One might say: open source. Ah, well, the open-source nature of Linux has been the chief excuse to the colorful abundance of replication and duplication of the Linux desktop world, while at the same time serving as the main catalyst to the expansion of Linux in the commercial space, which makes for a dubious cause. I believe the reason is different. Let me tell you what it is.

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Purism/PureOS Development Updates

Filed under
GNU
Linux
GNOME
  • virtual-keyboard: Add new virtual keyboard protocol
  • Purism Is Proposing A Virtual Keyboard Protocol For Wayland

    Purism's Dorota Czaplejewicz has been active within the Wayland community recently as they work on their Librem 5 phone Wayland compositor and Phosh shell for this software stack and iMX8 hardware they hope to begin shipping next year.

    On behalf of Purism, Dorota's latest Wayland work is proposing a new virtual keyboard protocol for Wayland. This allows for the emulation of keyboards by applications and complements the existing input-method protocol. The new virtual-keyboard protocol is based upon the Wayland keyboard specification but with support for seat bindings and dropping serials.

  • Introducing Calls

    Arguably the most critical functionality in a phone is the ability to make and receive calls through the Public Switched Telephone Network (PSTN), that is normal cellular calls using phone numbers. While at Purism we are eager to implement communication systems that enable much greater privacy and security than one can expect from PSTN calls, the PSTN is still the most ubiquitous network and for the time being we can’t very well go around selling a phone that isn’t able to make PSTN calls.⁰

    My task has been to develop a dialer and call handler for PSTN calls. Like all of our work on the Librem 5, this is intended to make use of existing code wherever possible and also target the GNOME platform which our PureOS defaults to. There is currently no GNOME PSTN dialer so we intend to contribute our program to the GNOME project.

  • Purism Introduces Its Telepathy-Using GTK3-Based Phone Dialer Plans

    Purism has formally introduced "Calls", its GTK3-based PSTN (Public Switched Telephone Network) phone dialing application that it hopes will be accepted into the upstream GNOME project. Purism plans to develop this phone dialer using GNOME's Telepathy framework but for now is using a simple oFono back-end.

    Calls is the new program Purism is developing to make and receive conventional telephone calls for supporting their default GNOME-based software stack being developed for the Purism 5 smartphone.

    While Telepathy is controversial among even GNOME developers, they are pursuing this framework for their phone call application as it will also support SIP calls and other features provided by the GNOME framework.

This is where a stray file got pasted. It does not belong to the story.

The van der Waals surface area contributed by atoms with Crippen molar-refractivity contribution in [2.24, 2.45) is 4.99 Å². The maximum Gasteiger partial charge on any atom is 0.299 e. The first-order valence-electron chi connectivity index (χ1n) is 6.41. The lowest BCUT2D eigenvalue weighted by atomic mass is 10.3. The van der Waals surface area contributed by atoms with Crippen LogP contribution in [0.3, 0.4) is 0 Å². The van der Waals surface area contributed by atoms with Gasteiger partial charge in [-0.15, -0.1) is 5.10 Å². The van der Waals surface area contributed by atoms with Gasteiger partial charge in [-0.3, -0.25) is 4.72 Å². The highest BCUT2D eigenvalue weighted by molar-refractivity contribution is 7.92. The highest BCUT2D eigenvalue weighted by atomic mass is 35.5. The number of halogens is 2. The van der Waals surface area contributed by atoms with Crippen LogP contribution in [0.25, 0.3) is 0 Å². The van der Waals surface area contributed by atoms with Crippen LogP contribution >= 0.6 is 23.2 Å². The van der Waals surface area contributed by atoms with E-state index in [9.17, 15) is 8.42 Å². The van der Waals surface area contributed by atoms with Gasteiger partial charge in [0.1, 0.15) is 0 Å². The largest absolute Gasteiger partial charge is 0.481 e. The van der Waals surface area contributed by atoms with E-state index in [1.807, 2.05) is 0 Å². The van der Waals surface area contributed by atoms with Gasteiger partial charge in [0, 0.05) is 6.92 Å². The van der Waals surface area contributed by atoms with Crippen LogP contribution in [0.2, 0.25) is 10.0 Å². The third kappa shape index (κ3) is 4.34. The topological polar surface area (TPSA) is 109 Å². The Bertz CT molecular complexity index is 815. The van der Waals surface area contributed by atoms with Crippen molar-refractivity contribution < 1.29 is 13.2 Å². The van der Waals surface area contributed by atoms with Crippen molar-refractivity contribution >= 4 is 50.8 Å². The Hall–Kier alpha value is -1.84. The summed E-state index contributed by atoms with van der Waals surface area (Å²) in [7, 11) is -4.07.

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Android Leftovers

Graphics: XWayland and Mesa

  • XWayland Gets Patches For Better EGLStreams Handling
    While the recently released X.Org Server 1.20 has initial support for XWayland with EGLStreams so X11 applications/games on Wayland can still benefit from hardware acceleration, in its current state it doesn't integrate too well with Wayland desktop compositors wishing to support it. That's changing with a new patch series.
  • Intel Mesa Driver Finally Supports Threaded OpenGL
    Based off the Gallium3D "mesa_glthread" work for threaded OpenGL that can provide a measurable win in some scenarios, the Intel i965 Mesa driver has implemented this support now too. Following the work squared away last year led in the RadeonSI driver, the Intel i965 OpenGL driver supports threaded OpenGL when the mesa_glthread=true environment variable is set.
  • Geometry & Tessellation Shaders For Mesa's OpenGL Compatibility Context
    With the recent Mesa 18.1 release there is OpenGL 3.1 support with the ARB_compatibility context for the key Gallium3D drivers, but Marek Olšák at AMD continues working on extending that functionality under the OpenGL compatibility context mode.
  • Mesa Begins Its Transition To Gitlab
    Following the news from earlier this month that FreeDesktop.org would move its infrastructure to Gitlab, the Mesa3D project has begun the process of adopting this Git-centered software.

Welcome to Ubuntu 18.04: Make yourself at GNOME. Cup of data-slurping dispute, anyone?

Comment Ubuntu 18.04, launched last month, included a new Welcome application that runs the first time you boot into your new install. The Welcome app does several things, including offering to opt you out of Canonical's new data collection tool. The tool also provides a quick overview of the new GNOME interface, and offers to set up Livepatch (for kernel patching without a reboot). In my review I called the opt-out a ham-fisted decision, but did note that if Canonical wanted to actually gather data, opt-out was probably the best choice. Read more

How CERN Is Using Linux and Open Source

CERN really needs no introduction. Among other things, the European Organization for Nuclear Research created the World Wide Web and the Large Hadron Collider (LHC), the world’s largest particle accelerator, which was used in discovery of the Higgs boson. Tim Bell, who is responsible for the organization’s IT Operating Systems and Infrastructure group, says the goal of his team is “to provide the compute facility for 13,000 physicists around the world to analyze those collisions, understand what the universe is made of and how it works.” Read more